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I like to include a "feedback question" at the end of each slide, to check that my students are following me. For that, I include code such as:

\begin{overlayarea}{\textwidth}{1cm}
\only<5>{\hfill\beamerbutton{How do we get last expression?}}
\only<6>{\hfill\begin{beamercolorbox}[rounded=true,right]{solucion}
         Using a Taylor series expansion
         $e^t = 1 + t + t^2/2! + t^3/3! + \ldots$
     \end{beamercolorbox}}
\end{overlayarea}

The problem with this is that I have to set manually the level of the overlay; for instance, the question above comes from a slide with four previous items.

I would like to have a new command to simplify this. I have tried,

\newcommand{\pregunta}[4]{%
\begin{overlayarea}{\textwidth}{1cm}
\only<#1>{{\hfill\beamerbutton} #3 }}}
\only<#2>{{\hfill
\begin{beamercolorbox}[rounded=true,right]{solucion}
 #4
 \end{beamercolorbox}}}
\end{overlayarea}}

but it just doesn't work. Ideally, I would like a command that frees me from having to pass as arguments the two overlay levels (#1, #2), so it works at the end of a slide irrespective of how many items it has (and continues to work if an item is added or removed!).

share|improve this question
    
Why don't you use a new slide after the previous one? –  Sigur Jan 26 '13 at 15:12
    
Because I want my students to have in front of them the current slide when I ask them the feedback question. –  F. Tusell Jan 26 '13 at 15:21

1 Answer 1

up vote 6 down vote accepted

Have a look at incremental overlay specifications (section 9.6.4 of the beamer manual). You could do something like this:

\documentclass{beamer}

\newcommand{\pregunta}[2]{%
\begin{overlayarea}{\textwidth}{1cm}
  \only<+>{\hfill\beamerbutton{#1}}%
  \only<+>{\hfill\begin{beamercolorbox}[rounded=true,right]{solucion}#2
  \end{beamercolorbox}}%
\end{overlayarea}}

\begin{document}
\begin{frame}{original implementation}
\begin{enumerate}
\item<1-> foo
\item<2-> bar
\item<3-> baz
\item<4-> buzz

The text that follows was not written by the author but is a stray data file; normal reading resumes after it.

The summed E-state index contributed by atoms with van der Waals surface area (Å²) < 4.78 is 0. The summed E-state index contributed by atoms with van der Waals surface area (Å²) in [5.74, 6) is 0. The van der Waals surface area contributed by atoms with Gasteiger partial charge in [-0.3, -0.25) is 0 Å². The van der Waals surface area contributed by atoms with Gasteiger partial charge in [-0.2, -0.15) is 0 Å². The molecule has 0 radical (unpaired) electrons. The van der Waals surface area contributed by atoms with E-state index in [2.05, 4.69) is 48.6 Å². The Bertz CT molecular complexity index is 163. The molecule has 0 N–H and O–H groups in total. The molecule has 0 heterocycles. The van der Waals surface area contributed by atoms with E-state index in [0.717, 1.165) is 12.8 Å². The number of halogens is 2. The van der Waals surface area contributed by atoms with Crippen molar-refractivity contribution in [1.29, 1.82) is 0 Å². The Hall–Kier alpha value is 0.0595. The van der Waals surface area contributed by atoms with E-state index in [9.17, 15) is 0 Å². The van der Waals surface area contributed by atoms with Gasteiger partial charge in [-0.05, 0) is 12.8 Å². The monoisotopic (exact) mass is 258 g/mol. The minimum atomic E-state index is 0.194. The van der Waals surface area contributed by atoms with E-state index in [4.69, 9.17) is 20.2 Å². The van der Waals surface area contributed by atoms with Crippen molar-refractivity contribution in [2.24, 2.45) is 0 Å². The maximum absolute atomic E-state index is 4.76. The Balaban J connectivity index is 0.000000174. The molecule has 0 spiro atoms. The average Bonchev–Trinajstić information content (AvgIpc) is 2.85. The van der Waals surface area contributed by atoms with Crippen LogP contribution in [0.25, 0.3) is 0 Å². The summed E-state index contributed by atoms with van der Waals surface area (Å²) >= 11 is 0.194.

\end{enumerate}
\begin{overlayarea}{\textwidth}{1cm}
\only<5>{\hfill\beamerbutton{How do we get last expression?}}
\only<6>{\hfill\begin{beamercolorbox}[rounded=true,right]{solucion}
         Using a Taylor series expansion
         $e^t = 1 + t + t^2/2! + t^3/3! + \ldots$
     \end{beamercolorbox}}
\end{overlayarea}
\end{frame}


\begin{frame}{macro implementation}
\begin{enumerate}[<+->]
\item foo
\item bar
\item baz
\item buzz
\end{enumerate}
\pregunta{How do we get last expression?}
  {Using a Taylor series expansion $e^t = 1 + t + t^2/2! + t^3/3! + \ldots$}
\end{frame}

\end{document}

Then if you use the same style of overlay specification in your slides this will automatically add two more in sequence.

If it were me I would create two overlay-specification-aware environments so I could have something a bit more semantic in the markup (sorry, this doesn't exactly work right now. I'll have to come back to it later):

\newenvironment<>{pregunta}[1]{%
  \begin{onlyenv}#1\hfill\beamerbutton}{%
  \end{onlyenv}
  }
\newenvironment<>{solucion}[1]{%
  \begin{beamercolorbox}#1[rounded=true,right]{solucion}}{%
  \end{beamercolorbox}}

\begin{overlayarea}{\textwidth}{1cm}
\begin{pregunta}<+>
  How do we get last expression?
\end{pregunta}
\begin{solucion}<+>
  Using a Taylor series expansion $e^t = 1 + t + t^2/2! + t^3/3! + \ldots$
\end{solucion}
\end{overlayarea}

Then you can also use beamer's theme mechanism to style them consistently.

I had thought that you could still hard-code your slide numbers by using the beamerpauses counter. But it seems that this counter is only used when incremental overlay specifcations are.

share|improve this answer
    
Thank you very much. Using auto-increment (<+->) works for me as you say. I wish it could also be used when I code overlays manually, which sometimes I need to do for more control. But your solution is good enough for most of my uses. –  F. Tusell Jan 26 '13 at 18:32
    
@F.Tusell: I'm glad it works for you. You can do a lot with the incremental overlays, including with offsets so you never have to hard-code any numbers. If I can get my overlay-specification-aware version working you could use either/or. –  Matthew Leingang Jan 26 '13 at 19:49

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